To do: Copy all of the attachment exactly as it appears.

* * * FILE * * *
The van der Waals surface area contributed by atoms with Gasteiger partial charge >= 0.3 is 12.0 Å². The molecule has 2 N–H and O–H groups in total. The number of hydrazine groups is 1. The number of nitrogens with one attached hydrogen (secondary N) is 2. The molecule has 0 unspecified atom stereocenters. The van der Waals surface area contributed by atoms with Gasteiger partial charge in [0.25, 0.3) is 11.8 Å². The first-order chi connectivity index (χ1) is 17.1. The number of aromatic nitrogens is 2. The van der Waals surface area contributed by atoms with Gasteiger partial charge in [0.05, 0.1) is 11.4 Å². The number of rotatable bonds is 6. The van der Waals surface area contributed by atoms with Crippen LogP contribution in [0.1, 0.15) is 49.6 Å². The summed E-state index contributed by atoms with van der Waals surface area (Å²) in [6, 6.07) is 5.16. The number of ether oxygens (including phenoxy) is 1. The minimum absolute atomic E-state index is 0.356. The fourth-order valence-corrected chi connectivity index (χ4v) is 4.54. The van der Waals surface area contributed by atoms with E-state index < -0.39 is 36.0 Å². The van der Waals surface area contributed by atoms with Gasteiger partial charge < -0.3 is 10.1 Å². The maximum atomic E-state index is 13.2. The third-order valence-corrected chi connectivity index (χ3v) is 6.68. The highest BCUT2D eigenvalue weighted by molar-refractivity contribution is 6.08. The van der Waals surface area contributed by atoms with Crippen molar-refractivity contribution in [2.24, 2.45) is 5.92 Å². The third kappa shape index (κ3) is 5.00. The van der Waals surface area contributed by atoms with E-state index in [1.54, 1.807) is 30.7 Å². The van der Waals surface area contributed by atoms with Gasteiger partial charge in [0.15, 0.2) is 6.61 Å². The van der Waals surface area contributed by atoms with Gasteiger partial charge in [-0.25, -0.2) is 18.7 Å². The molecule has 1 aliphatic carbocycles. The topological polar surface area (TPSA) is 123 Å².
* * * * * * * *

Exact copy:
The van der Waals surface area contributed by atoms with Gasteiger partial charge >= 0.3 is 12.0 Å². The molecule has 2 N–H and O–H groups in total. The number of hydrazine groups is 1. The number of nitrogens with one attached hydrogen (secondary N) is 2. The molecule has 0 unspecified atom stereocenters. The van der Waals surface area contributed by atoms with Gasteiger partial charge in [0.25, 0.3) is 11.8 Å². The first-order chi connectivity index (χ1) is 17.1. The number of aromatic nitrogens is 2. The van der Waals surface area contributed by atoms with Gasteiger partial charge in [0.05, 0.1) is 11.4 Å². The number of rotatable bonds is 6. The van der Waals surface area contributed by atoms with Crippen LogP contribution in [0.1, 0.15) is 49.6 Å². The summed E-state index contributed by atoms with van der Waals surface area (Å²) in [6, 6.07) is 5.16. The number of ether oxygens (including phenoxy) is 1. The minimum absolute atomic E-state index is 0.356. The fourth-order valence-corrected chi connectivity index (χ4v) is 4.54. The van der Waals surface area contributed by atoms with E-state index < -0.39 is 36.0 Å². The van der Waals surface area contributed by atoms with Gasteiger partial charge < -0.3 is 10.1 Å². The maximum atomic E-state index is 13.2. The third-order valence-corrected chi connectivity index (χ3v) is 6.68. The highest BCUT2D eigenvalue weighted by molar-refractivity contribution is 6.08. The van der Waals surface area contributed by atoms with Crippen molar-refractivity contribution in [2.24, 2.45) is 5.92 Å². The third kappa shape index (κ3) is 5.00. The van der Waals surface area contributed by atoms with E-state index in [1.54, 1.807) is 30.7 Å². The van der Waals surface area contributed by atoms with Gasteiger partial charge in [0.15, 0.2) is 6.61 Å². The van der Waals surface area contributed by atoms with Gasteiger partial charge in [-0.25, -0.2) is 18.7 Å². The molecule has 1 aliphatic carbocycles. The topological polar surface area (TPSA) is 123 Å².